There is a possible repair solution for the Pasco County sinkhole that destroyed two homes last summer.
The Board of County Commissioners and the Public Safety office are leaning towards a decorative fence, the least expensive and safest option.
On July 14, 2017, a large sinkhole opened up in the Lake Padgett Estates neighborhood in Land O’ Lakes. It swallowed two homes and seven more were condemned.
After discussing many other options, Kevin Guthrie, the Assistant County Administrator of Public Safety for Pasco County, proposed putting up a fence. The cost, estimated at $50,000, is considerably cheaper than other proposals that ranged from $800,000 to $12 million.
“There [is] really only one solution and that would be to put road closed signs at the sinkhole point, put a fence around it, put landscaping around the fence and walk away from it,” explained Guthrie.
Other proposals included turning the space into a recreation park or building a bridge over the hole.
Commissioners previously looked at restoring or repurposing the site, but that would also involve the costly efforts of rerouting roads or acquiring environmental permits.
Costs aside, Guthrie said, these plans are too unsafe to come to fruition. The ground is still unstable and construction could cause more damage to the environment.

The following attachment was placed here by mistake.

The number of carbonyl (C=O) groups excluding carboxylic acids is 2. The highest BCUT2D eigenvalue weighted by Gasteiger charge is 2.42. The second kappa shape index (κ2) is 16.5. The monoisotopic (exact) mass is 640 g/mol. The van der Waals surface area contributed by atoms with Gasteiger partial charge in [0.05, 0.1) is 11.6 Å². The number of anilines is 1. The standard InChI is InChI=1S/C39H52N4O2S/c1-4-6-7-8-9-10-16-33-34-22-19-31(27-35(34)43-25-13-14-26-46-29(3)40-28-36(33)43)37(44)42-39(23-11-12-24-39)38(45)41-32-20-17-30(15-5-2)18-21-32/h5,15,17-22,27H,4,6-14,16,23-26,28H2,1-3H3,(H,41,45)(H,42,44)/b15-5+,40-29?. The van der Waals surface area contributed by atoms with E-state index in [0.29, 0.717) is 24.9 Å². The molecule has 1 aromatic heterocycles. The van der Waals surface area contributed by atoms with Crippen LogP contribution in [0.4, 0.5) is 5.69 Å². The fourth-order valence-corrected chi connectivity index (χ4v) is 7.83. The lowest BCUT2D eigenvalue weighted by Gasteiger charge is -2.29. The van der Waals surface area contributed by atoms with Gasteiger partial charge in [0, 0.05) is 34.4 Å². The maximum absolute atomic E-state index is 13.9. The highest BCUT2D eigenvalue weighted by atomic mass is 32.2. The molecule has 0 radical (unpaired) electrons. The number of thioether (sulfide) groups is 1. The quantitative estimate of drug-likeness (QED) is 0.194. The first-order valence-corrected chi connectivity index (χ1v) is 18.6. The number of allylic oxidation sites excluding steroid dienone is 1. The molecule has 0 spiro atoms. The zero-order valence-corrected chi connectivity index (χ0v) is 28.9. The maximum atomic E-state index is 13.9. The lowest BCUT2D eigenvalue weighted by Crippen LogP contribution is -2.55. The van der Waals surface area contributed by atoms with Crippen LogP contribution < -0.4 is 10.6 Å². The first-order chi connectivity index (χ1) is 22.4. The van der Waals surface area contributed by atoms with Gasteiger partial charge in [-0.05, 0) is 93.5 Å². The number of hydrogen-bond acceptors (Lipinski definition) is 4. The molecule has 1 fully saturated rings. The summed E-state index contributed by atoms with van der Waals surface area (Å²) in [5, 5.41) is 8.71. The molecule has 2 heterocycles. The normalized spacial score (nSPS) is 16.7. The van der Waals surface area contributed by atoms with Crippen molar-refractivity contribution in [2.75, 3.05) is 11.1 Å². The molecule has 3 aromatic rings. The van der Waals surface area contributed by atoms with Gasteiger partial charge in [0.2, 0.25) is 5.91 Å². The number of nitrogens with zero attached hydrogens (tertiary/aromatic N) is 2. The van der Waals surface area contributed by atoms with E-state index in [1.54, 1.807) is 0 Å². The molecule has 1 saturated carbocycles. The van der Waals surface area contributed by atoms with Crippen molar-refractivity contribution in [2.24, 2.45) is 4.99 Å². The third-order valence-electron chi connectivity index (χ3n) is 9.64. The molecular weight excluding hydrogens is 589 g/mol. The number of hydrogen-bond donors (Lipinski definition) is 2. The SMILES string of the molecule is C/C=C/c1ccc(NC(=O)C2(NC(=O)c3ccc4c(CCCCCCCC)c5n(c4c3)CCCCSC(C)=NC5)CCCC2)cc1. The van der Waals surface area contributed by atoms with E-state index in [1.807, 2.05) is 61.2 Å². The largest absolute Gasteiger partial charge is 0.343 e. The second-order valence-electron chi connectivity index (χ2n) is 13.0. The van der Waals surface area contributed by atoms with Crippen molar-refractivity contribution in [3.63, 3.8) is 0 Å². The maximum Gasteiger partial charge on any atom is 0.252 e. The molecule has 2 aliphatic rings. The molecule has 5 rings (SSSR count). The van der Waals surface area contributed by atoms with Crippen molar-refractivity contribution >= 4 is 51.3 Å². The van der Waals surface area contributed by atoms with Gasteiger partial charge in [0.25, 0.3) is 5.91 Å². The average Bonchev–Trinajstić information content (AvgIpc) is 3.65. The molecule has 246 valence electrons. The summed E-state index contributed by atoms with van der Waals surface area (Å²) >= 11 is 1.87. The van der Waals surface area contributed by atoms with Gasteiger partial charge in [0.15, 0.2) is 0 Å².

However, Guthrie said, there still may be some construction in the area.
“The board of county commissioners has asked us to once again reconfirm with our consultants and see if there’s any way we can put in what is referred to as a hammerhead intersection,” he explained.
This intersection would allow for public safety vehicles, school buses and garbage trucks to make three point turns rather than being stuck in a dead-end road.
There’s not currently a planned date for the work to be done as Guthrie has to present the plans to the public at two more community meetings.
As of right now, five residents of Lake Padgett Estates have reached out to Guthrie regarding the fence decision. Two have exclaimed that they do not believe the findings were correct, the other three were appreciative of what the county is trying to do.
After hearing the public’s response, he will take it to the Board of County Commissioners along with a decision on the hammerhead intersection and on a budget.
“Hopefully maybe by the late spring, early summer we would be in a position where we can actually get this sinkhole issue resolved with a fence around it and then again whether or not we’ll be able to put in those hammerhead intersections,” Guthrie said. “I think they will start to return to a way of normalcy, hopefully by late summer, early fall.”